Converting a Road Bike to a Commuter Bike
May 7, 2009 § 30 Comments
The New York Times recently published an article on dutch styled commuter bikes becoming the latest rage in our recent economic downturn. And why not? They’re practical, not flashy, comfortable, and made for one thing…commuting.
When I began my path in search of a bicycle, the main options I was presented with were road bikes, mountain bikes, and cruisers. All great rides, and each have a specific purpose. The problem was, I didn’t want to race anyone, and wasn’t a fan of sitting in a crouched position for a half-hour commute. I also wasn’t a fan of lugging around a heavy cruiser up hills and a mountain bike seemed a little extreme. My friends were converting old 10 speeds to fixed gear bikes, but the last thing I want when climbing a hill was a single speed bike. What I truly wanted was a simple bicycle that I could go to work downtown on, head to the store with, carry a light load home, and trapse around to neighborhood bars and restaurants on. Seeing the images of throngs of riders in Amsterdam and Copenhagen made me realize that these people had the right idea: the city (commuter) bike.
So with a little help from some BFOC members, I started with a used Raleigh Technium. You can pick these things up for under $100 on Craig’s List (which I highly advise buying used over new for your first bike…but take it to a good mechanic afterward). After cleaning it up, installing some upright handlebars, a Brooks knock off saddle from the incredible Velo Orange site, and a rear rack, I went from this:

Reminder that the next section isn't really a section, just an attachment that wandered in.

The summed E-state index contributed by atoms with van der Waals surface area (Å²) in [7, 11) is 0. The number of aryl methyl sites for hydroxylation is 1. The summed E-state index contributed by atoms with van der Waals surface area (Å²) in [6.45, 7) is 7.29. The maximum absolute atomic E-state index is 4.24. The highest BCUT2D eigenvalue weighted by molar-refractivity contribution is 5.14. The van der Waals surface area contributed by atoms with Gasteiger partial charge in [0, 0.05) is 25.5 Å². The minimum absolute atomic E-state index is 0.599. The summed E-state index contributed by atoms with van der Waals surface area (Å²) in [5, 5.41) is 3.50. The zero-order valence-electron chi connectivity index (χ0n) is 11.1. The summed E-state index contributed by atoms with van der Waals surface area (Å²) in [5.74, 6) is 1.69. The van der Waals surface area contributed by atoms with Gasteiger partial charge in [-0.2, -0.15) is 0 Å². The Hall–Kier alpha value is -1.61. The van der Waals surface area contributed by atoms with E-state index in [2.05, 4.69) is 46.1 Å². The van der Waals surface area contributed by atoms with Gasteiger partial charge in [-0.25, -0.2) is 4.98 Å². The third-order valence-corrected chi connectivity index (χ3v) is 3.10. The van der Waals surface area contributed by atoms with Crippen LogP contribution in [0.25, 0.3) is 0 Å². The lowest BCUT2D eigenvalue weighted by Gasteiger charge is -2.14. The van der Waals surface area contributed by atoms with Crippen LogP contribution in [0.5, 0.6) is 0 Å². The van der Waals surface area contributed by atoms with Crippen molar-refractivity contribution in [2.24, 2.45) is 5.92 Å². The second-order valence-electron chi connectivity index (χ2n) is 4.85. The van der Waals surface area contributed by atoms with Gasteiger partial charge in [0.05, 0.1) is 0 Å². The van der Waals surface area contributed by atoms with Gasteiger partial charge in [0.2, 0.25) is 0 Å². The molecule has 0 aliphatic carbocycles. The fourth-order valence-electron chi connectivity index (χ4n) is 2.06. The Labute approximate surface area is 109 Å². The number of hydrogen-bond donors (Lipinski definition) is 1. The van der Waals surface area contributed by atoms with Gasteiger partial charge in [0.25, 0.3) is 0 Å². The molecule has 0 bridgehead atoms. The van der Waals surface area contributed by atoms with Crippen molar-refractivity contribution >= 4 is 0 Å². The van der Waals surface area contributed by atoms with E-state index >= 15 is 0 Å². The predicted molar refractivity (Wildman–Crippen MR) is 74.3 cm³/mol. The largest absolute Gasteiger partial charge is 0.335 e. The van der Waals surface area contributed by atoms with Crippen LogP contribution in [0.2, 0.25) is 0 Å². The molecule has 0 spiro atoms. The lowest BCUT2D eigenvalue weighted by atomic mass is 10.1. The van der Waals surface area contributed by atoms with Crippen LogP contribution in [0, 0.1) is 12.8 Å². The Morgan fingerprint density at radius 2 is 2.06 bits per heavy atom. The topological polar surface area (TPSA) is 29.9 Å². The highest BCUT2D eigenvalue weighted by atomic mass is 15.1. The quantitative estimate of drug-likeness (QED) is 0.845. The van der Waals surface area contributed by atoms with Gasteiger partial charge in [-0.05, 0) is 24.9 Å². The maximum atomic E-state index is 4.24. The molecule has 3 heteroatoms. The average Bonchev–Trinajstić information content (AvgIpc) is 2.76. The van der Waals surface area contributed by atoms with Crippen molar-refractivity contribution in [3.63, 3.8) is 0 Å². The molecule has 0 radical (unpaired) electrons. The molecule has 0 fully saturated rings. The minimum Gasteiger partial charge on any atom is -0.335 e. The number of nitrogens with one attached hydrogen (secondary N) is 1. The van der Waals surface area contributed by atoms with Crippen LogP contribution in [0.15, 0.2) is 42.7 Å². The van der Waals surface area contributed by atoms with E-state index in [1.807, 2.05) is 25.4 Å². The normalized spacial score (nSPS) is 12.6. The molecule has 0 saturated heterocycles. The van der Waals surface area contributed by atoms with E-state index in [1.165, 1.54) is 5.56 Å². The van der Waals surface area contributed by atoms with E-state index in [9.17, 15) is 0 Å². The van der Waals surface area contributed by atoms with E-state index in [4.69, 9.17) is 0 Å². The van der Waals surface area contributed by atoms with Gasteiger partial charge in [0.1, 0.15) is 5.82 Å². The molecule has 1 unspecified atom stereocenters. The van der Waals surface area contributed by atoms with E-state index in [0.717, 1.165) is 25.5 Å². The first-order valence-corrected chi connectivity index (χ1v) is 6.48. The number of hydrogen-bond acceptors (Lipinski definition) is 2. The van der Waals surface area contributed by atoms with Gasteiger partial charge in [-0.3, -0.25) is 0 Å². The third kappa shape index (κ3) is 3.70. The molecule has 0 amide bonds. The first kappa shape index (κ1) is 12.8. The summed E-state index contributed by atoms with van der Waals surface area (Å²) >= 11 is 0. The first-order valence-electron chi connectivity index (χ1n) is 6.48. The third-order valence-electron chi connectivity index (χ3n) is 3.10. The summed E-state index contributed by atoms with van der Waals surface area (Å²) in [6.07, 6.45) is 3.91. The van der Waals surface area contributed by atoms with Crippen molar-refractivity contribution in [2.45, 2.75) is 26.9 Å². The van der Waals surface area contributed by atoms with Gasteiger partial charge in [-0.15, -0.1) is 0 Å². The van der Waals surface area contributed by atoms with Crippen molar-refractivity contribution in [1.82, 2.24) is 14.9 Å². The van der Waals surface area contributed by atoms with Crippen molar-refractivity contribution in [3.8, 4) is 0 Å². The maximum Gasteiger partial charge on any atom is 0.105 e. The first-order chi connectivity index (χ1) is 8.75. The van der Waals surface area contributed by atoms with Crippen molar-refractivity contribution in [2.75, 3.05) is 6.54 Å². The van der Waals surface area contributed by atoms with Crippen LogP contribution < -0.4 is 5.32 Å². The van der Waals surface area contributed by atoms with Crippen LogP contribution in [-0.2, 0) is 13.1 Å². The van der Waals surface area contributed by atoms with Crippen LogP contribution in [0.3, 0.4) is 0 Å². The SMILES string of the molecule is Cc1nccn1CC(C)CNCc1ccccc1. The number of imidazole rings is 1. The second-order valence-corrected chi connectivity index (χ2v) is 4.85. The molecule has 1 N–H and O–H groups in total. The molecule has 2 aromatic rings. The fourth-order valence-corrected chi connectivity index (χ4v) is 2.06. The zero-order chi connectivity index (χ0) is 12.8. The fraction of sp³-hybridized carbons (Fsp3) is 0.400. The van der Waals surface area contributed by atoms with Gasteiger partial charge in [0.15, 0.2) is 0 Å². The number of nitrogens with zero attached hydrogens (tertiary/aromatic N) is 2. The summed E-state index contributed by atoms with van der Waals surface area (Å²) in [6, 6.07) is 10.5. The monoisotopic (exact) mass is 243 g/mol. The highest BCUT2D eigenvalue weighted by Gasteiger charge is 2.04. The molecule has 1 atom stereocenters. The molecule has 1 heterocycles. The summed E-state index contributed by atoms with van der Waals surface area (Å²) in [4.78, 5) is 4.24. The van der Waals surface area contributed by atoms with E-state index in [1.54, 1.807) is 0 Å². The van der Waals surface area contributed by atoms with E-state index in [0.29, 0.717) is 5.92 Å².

I can say, after riding this for two weeks now, that it is so much more fun to ride around the city on. First of all, you’re upright, so you see everything better. Secondly, getting your tote bag off your body relieves more weight on long rides than you realize. Next up, I’ll be installing an internal hub gear, like other dutch bikes, so I can shift immediately at stop lights, and keep the mechanics free from weather.
If you’re intersted in a similar conversion, you might start with the classic Chinese Flying Pigeon:
These are the bikes you see when shown pictures of millions of riders cycling through Shanghai. They’re now being imported in the US by Joe Bike in Portland for $400. They’re retrofitted with better brakes, and other improvements. Or you can pick an original up for under $300 from Flying Pigeon LA and mod it out yourself.